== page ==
Method: Three-hundred randomized control trials and clinic trials published between 2007 and 2011 in the top six high-impact medical journals (New England Journal of Medicine, The LANCET, Journal of the American Medical Association, Annals of Internal Medicine, Public Library of Science Medicine, and the British Medical Journal) were randomly selected.
Results: Only 6 (2%) of 300 randomly chosen studies included persons with ID. Over 90% of studies were designed in ways that would automatically exclude persons with ID from participating. However, a close examination of these studies revealed that most persons with ID could have participated in at least 70% of the studies with simple accommodations and/or minor design modifications.
Discussion: The findings highlight the exclusion of persons with ID in medical research. As such, considerations must be made in weighing the applicability of medical treatment effectiveness on persons with ID. Important research, clinical and rights implications of these findings on persons with ID and other vulnerable populations will be discussed.
This paper examines the severity of criminal justice responses to intimate partner violence (IPV) when children are present and witness to the incidents. While it is recognized that children living with domestic violence face many risk factors, it is also understood that the incarceration of a parent may have negative repercussions on children’s wellbeing. Thus, children may have aggravating and mitigating effects on the sentencing of IPV offenders that are parents. To date there has been a paucity of research focused on the impact that child proximity and attendance will have on the likelihood and length of offender conviction and sentencing. To examine this question, this study focuses on more than 2,000 cases of IPV that were heard in a specialized domestic violence court in a small Canadian city between 2003 and 2009. Exploring the utility of social control and labelling theories, logistic and ordinary least squares regression analyses are employed to examine the intersection between parental roles and the criminal justice systems responses to IPV.
More than 125 million girls and women from 29 countries have undergone Female Genital Cutting (FGC), which is often considered a cultural rite of passage for girls into womanhood (WHO, 2015). Of these girls and women, approximately 500,000 live in European countries where this practice is illegal and is considered a violation of basic human rights (Andro, Cambois & Lesclingand, 2014). Consider that these families have emigrated from a cultural context that promoted FGC into a developed nation that has no space for this practice. Now their challenge is to negotiate how to perform their culture and raise their daughters into women in the absence of a practice that has traditionally marked the transition from childhood into womanhood.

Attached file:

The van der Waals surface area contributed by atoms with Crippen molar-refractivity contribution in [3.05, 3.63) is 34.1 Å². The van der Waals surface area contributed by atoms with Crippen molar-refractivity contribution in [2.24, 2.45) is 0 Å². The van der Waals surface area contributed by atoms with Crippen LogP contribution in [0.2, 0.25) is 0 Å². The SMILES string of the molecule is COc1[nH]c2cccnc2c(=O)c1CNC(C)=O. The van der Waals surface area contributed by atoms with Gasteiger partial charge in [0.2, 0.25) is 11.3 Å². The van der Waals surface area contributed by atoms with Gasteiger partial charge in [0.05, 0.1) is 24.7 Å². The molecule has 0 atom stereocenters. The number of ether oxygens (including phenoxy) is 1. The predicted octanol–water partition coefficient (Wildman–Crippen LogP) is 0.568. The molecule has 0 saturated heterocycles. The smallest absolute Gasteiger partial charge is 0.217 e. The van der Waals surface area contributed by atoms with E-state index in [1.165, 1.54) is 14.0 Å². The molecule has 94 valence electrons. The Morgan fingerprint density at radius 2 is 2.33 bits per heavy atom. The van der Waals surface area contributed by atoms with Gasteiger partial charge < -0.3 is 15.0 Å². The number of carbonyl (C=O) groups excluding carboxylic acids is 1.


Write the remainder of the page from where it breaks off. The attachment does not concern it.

This presentation will examine how two common discourses, the medical model and cultural relativism, understand FGC in very different ways. To critically examine how families living in developed nations negotiate their ethnic and gender identities, both the physical and sexual repercussions of FGC and its socio-cultural roots will be explored. Despite the possibility of physical complications and death, this practice has become part a woman’s identity in many cultures. What does it mean to be a woman in communities where FGC is prohibited? How does a family maintain its cultural identity in a context that limits their practices? These complexities raise questions about the repercussions of FGC – medical/physical consequences are pitched against social/cultural consequences that may include ostracization or even death. Who decides which outcome is more “manageable” or “acceptable”?
Interethnic relationships have been viewed through an oppressive and negative lens and have been deemed problematic by society (Feng, Boyle, van Ham, & Raab, 2012). Yet in recent decades, the number of interethnic relationships has increased greatly (Rosenfeld & Kim, 2005). Despite an increase in number, individuals engaging in these relationships are faced with many stigmas and stereotypes. Not only must they face these stigmas, but they must also deal with forming an identity as individuals within an interethnic couple, and may struggle with acceptance on both family and societal levels.
Though there are an increasing number of interethnic relationships, these struggles are real. What contexts best support the healthy development of these couple and family relationships? Which couples are most likely to survive and thrive in this difficult environment? These questions are not easy to answer, but do require the critical examination of how intersections of social location may impact couples’ relationship development in an interethnic context. For example, how might an intersectional lens that focuses on socio-economic status, faith, and gender deepen our understanding of interethnic relationships? Using an intersectional lens, this presentation will examine the stability/instability and maintenance of interethnic relationships in the context of self and couple identity formation.